Dichotomous end points were analyzed using a stratified Cochran-Mantel-Haenszel chi-square test, and continuous outcomes were analyzed by analysis of covariance (ANCOVA). Time-to-event outcomes were evaluated using a stratified log rank test. The variable race (dichotomized as black versus other) was used to stratify all categorical or time-to-event efficacy end points or as a covariate in ANCOVA models. Missing data imputation for the week 52 primary end point was performed by carrying forward the last available result within 60 days of the visit. P values were not adjusted for multiple comparisons. Safety analyses included all data from baseline through week 78.

RESULTS

  1. Top of page
  2. Abstract
  3. PATIENTS AND METHODS
  4. RESULTS
  5. DISCUSSION
  6. AUTHOR CONTRIBUTIONS
  7. ROLE OF THE STUDY SPONSORS
  8. Acknowledgements
  9. REFERENCES
  10. Supporting Information

Study population.

From January 2006 to January 2008, 144 patients were randomized to receive rituximab or placebo (n = 72 each) at 52 centers; 74% and 26% of patients were enrolled at US and Latin American sites, respectively. Eighty-eight percent of the placebo-treated patients and 93% of the rituximab-treated patients completed 52 weeks of study; 81% and 89%, respectively, completed 78 weeks (see Appendix Figure 1, available on the Arthritis & Rheumatism Web site at http://onlinelibrary.wiley.com/journal/10.1002/(ISSN)1529-0131). The percentage of patients who discontinued therapy was larger in the placebo group (25%) than in the rituximab group (10%).

Baseline characteristics were similar between treatment groups (Table 1). The majority of patients (∼90%) were female, and the mean ± SD age of the patients was 30.6 ± 9.5 years. As shown in Table 1, approximately one-third each were of Hispanic, white, or black race/ethnicity, with slightly more whites in the placebo group and more Hispanics in the rituximab group. In 69% of the patients, LN was first diagnosed within 2 years of randomization, and 54% of the patients had no prior episode of LN. The median duration of LN was somewhat lower in the placebo group (5.4 months versus 11.1 months in the rituximab group). The mean duration since biopsy was 2.1 ± 2.6 months (median 1.3 months). Two-thirds (66%) of the patients enrolled had ISN/RPS LN class IV, of whom 61% had global class IV. One-third (34%) of the patients had class V concurrent with either class III or class IV. The mean ± SD serum creatinine level at baseline was 1.0 ± 0.5 mg/dl, and the mean ± SD UPC ratio was 4.0 ± 2.9. UPC ratios >3 were observed in 56% of the patients.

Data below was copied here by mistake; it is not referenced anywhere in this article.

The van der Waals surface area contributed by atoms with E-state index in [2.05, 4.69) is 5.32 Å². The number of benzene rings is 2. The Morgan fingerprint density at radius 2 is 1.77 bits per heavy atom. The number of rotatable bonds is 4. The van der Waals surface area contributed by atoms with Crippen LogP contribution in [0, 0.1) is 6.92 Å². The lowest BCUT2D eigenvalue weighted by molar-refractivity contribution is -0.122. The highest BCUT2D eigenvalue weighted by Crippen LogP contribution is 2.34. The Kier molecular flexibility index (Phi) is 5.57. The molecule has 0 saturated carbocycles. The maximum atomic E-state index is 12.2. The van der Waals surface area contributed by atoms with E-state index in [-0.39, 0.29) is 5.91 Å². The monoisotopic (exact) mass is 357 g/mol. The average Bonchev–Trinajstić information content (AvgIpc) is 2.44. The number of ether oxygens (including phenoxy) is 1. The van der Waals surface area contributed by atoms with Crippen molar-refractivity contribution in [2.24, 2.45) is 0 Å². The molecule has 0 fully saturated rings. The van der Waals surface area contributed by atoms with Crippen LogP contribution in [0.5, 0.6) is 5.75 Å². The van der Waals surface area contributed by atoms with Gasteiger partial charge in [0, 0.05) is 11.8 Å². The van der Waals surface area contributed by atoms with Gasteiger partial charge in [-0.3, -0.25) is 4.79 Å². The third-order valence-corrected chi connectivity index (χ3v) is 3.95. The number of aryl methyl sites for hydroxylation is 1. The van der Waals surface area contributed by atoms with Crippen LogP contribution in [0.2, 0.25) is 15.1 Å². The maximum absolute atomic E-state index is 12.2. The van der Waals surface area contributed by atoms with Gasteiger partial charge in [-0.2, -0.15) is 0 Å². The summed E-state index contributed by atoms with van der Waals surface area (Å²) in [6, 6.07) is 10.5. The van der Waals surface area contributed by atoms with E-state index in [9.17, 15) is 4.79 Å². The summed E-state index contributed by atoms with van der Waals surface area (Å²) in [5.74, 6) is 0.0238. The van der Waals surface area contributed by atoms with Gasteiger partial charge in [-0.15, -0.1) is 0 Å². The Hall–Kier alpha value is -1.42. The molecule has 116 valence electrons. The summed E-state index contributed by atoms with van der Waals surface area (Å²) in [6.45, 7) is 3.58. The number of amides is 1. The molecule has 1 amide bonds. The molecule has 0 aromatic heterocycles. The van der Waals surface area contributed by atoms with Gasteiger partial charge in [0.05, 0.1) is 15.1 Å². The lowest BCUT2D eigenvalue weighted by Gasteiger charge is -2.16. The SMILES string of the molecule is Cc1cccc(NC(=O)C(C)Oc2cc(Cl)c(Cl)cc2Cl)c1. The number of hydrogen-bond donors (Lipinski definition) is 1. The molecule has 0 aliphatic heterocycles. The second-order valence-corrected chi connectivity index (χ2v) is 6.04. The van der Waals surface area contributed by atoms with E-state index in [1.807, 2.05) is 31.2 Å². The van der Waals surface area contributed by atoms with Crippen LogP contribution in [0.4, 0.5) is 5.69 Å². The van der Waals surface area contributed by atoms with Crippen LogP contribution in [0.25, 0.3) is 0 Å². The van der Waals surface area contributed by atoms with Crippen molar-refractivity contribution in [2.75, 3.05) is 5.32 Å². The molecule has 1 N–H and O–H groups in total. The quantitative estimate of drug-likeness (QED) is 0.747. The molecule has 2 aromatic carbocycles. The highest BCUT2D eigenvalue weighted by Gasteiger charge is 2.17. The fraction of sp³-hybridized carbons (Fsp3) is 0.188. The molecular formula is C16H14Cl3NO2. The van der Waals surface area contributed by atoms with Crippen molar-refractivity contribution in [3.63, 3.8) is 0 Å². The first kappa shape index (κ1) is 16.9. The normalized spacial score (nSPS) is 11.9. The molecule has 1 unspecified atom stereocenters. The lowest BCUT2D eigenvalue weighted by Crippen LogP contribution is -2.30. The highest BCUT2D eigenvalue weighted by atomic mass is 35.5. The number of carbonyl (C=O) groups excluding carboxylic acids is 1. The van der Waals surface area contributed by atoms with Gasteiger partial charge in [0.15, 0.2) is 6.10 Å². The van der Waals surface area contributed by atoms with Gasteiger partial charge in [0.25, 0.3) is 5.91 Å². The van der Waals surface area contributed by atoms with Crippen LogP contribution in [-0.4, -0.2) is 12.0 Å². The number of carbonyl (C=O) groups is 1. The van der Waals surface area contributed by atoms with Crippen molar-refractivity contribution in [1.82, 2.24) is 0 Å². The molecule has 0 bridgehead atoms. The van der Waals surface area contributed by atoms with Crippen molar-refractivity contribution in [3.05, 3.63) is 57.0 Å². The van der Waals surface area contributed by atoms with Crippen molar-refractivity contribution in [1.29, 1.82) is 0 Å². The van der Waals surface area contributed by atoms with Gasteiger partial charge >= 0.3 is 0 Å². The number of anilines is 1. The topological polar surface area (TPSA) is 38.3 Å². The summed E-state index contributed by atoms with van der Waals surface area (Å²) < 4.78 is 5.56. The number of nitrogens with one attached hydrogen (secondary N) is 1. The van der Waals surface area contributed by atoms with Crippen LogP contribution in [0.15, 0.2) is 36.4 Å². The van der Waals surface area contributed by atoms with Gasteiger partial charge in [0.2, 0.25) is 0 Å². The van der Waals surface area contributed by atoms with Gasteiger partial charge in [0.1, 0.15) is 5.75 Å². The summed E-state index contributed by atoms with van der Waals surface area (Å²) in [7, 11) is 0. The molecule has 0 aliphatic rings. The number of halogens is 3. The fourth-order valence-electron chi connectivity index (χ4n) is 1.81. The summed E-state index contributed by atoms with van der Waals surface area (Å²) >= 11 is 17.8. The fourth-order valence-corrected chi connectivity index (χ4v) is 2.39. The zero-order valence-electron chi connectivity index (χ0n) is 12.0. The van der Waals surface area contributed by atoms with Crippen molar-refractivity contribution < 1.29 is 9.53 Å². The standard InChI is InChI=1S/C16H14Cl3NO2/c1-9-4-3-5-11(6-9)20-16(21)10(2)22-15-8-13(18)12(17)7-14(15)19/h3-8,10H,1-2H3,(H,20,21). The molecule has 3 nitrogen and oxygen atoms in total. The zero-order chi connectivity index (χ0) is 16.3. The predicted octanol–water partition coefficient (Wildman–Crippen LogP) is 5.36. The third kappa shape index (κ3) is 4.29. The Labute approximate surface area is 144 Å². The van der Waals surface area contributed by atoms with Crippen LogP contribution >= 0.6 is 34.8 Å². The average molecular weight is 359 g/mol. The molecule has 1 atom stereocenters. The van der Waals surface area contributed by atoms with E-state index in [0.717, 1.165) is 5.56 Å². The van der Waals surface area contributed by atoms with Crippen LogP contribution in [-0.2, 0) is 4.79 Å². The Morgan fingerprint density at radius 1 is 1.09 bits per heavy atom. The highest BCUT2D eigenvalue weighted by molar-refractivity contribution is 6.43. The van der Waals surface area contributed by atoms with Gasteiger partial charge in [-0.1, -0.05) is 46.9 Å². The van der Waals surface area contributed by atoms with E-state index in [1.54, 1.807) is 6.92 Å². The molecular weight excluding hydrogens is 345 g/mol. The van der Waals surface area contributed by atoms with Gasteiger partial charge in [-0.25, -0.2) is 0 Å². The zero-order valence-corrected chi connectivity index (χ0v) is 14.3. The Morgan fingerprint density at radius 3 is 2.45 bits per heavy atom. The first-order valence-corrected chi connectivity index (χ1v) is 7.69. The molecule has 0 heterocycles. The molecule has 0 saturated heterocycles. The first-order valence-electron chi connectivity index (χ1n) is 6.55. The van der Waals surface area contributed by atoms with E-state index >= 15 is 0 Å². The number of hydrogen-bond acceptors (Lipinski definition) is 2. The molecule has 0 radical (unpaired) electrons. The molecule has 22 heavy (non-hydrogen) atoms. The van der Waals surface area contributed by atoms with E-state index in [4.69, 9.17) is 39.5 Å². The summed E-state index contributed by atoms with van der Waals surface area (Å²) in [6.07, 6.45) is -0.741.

Table 1. Patient demographics and baseline disease characteristics*
VariablePlacebo (n = 72)Rituximab (n = 72)
  • *

    Except where indicated otherwise, values are the number (%). ISN/RPS = International Society of Nephrology/Renal Pathology Society; GFR = glomerular filtration rate; IQR = interquartile range; anti-ENA = anti–extractable nuclear antigen; BILAG = British Isles Lupus Assessment Group.

  • One patient had an unknown lupus nephritis class IV subtype.

  • Antinuclear antibody (ANA) positive if ≥1:80 dilution.

  • §

    Anti–double-stranded DNA (anti-dsDNA) positive at randomization if ≥30.

  • Central laboratory normal ranges 90–180 mg/dl for C3 and 10–40 mg/dl for C4.

Age, mean ± SD years29.4 ± 9.331.8 ± 9.6
Female sex67 (93.1)63 (87.5)